Whether these allegations can be successfully sustained to the satisfaction of a trial court is immaterial in determining the propriety of a summary judgment. (3) As noted above, the basic question in a summary judgment action is whether the affidavits of the parties present a fact issue; if they do, the trial court is powerless to resolve that issue. (4) In determining whether a fact issue was raised, we are guided by the admonition of the Supreme Court in Slobojan, that: "The affidavits of the moving party are strictly construed and those of his opponent liberally construed, and doubts as to the propriety of summary judgment should be resolved against granting the motion." (P. 437.)
(5) The court also observed in Slobojan that: "Such summary procedure is drastic and should be used with caution so that it does not become a substitute for the open trial method of determining facts." (P. 437.) We find this peculiarly applicable here in view of Code of Civil Procedure section 870, which provides that in a contract validation action: "The judgment, if no appeal is taken, or if taken and the judgment is affirmed, shall, notwithstanding any other provision of law including, without limitation, Sections 473 and 473a of this code, thereupon become and thereafter be forever binding and conclusive, as to all matters therein adjudicated or which at that time could have been adjudicated, against the agency and against all other persons and said judgment shall permanently enjoin the institution by any person of any action or proceeding raising any issue as to which said judgment is binding and conclusive." (Italics added.)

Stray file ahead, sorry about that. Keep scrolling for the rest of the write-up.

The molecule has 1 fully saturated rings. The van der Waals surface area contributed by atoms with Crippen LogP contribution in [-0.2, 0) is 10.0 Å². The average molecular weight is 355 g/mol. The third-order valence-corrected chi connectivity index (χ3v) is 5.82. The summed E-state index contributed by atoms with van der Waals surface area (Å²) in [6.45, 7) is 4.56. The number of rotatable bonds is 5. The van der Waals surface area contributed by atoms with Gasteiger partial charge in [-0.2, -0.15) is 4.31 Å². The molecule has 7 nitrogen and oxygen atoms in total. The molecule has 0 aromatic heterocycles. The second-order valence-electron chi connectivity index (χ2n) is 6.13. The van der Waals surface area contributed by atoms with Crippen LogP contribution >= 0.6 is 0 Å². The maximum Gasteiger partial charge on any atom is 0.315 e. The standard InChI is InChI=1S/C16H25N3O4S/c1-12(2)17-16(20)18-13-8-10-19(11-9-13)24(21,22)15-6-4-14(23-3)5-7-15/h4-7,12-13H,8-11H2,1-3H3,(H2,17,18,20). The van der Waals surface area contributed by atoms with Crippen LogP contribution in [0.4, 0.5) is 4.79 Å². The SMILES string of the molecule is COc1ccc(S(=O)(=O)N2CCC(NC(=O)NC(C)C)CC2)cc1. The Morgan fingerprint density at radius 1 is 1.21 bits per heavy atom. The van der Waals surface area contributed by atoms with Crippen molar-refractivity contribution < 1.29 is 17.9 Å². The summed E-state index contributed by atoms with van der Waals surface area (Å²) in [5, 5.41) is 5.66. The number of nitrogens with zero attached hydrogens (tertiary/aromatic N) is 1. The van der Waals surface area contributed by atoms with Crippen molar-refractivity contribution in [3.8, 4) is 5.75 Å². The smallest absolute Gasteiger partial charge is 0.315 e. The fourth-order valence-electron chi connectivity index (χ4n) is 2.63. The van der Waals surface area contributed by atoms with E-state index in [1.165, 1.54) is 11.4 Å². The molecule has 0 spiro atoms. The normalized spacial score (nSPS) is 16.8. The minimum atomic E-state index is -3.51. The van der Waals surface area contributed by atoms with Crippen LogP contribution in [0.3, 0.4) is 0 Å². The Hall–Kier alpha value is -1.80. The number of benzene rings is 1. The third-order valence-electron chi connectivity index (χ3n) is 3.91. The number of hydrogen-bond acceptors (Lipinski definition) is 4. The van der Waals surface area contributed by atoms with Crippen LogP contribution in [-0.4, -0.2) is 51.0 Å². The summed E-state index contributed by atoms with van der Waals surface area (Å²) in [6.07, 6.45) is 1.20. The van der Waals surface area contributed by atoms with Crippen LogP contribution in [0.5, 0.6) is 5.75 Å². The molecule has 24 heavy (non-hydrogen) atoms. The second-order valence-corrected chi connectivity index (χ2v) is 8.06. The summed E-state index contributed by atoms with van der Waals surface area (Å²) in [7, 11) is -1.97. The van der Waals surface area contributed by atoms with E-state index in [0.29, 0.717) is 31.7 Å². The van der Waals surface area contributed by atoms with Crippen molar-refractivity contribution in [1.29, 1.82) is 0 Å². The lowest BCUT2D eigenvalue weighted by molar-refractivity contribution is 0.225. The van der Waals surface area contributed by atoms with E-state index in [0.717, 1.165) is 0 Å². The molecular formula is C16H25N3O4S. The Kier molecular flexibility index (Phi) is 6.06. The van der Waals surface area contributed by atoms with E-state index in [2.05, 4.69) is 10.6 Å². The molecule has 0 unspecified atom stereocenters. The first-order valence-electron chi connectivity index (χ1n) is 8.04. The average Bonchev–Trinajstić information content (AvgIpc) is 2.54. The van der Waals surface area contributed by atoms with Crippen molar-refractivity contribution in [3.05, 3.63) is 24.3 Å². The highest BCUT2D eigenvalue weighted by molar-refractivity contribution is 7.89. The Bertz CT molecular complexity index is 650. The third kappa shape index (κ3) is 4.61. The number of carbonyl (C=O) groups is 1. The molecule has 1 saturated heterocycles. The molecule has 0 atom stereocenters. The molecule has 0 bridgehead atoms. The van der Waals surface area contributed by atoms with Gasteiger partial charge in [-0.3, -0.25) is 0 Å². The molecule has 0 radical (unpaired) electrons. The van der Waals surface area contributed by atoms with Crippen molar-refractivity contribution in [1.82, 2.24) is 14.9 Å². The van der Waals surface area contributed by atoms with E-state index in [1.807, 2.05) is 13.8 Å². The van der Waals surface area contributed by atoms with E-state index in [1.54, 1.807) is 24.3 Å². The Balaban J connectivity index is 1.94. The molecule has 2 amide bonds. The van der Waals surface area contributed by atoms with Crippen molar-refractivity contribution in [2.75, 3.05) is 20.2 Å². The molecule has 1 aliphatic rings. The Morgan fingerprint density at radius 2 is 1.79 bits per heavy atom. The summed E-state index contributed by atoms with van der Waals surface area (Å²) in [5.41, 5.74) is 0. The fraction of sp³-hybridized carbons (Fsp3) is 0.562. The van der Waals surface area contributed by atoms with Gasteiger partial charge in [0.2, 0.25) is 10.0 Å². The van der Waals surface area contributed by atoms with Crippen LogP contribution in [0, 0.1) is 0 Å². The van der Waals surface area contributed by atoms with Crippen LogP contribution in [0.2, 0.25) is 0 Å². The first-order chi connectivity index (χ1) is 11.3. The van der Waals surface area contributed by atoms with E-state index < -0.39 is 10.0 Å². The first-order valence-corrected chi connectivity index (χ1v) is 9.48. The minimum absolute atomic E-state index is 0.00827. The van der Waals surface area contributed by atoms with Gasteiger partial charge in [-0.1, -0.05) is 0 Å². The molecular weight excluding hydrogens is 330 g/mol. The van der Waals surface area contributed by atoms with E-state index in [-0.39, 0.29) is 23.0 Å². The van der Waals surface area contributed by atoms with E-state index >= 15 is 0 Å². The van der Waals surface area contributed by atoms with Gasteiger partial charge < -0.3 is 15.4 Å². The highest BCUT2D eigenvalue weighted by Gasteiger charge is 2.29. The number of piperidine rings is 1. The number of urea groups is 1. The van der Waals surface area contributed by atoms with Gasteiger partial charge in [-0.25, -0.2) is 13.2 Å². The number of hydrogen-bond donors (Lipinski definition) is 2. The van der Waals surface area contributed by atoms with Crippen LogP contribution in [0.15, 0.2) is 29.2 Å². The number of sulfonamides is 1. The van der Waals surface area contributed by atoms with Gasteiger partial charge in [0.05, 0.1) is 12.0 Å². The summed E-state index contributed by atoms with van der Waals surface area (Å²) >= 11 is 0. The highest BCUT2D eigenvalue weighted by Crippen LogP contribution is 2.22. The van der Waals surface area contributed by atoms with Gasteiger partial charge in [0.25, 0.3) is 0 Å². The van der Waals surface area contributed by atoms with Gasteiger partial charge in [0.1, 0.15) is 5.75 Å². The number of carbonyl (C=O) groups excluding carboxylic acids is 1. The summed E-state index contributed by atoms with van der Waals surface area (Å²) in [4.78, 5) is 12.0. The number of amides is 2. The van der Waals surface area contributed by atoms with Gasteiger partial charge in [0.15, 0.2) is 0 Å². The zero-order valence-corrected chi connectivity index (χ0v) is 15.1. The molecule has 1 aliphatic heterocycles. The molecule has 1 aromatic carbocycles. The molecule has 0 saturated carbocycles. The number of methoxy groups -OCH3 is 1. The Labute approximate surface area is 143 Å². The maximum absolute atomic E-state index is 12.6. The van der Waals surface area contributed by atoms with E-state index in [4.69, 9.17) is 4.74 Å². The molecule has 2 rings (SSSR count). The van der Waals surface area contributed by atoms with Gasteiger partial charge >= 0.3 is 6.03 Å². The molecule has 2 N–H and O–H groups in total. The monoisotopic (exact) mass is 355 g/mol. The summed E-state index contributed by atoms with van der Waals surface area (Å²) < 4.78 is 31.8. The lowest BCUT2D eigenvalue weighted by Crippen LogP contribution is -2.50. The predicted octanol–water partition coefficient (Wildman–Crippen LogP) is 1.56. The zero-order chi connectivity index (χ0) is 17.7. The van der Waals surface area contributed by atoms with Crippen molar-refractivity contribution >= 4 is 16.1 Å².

Were we to affirm the summary judgment, defendants would be forever precluded from presenting in a fullblown trial the issues discussed above, which we deem to raise fact questions.
Since we determine that the case must go back to the trial court for a hearing, we wish to make it clear that by our decision we do not intend to imply how the contract should be interpreted or the effect of any of the provisions thereof. We limit our holding to the proposition that defendant landowners have raised triable factual issues by their affidavits.
The judgment is reversed.
Gargano, J., and Coakley, J., concurred.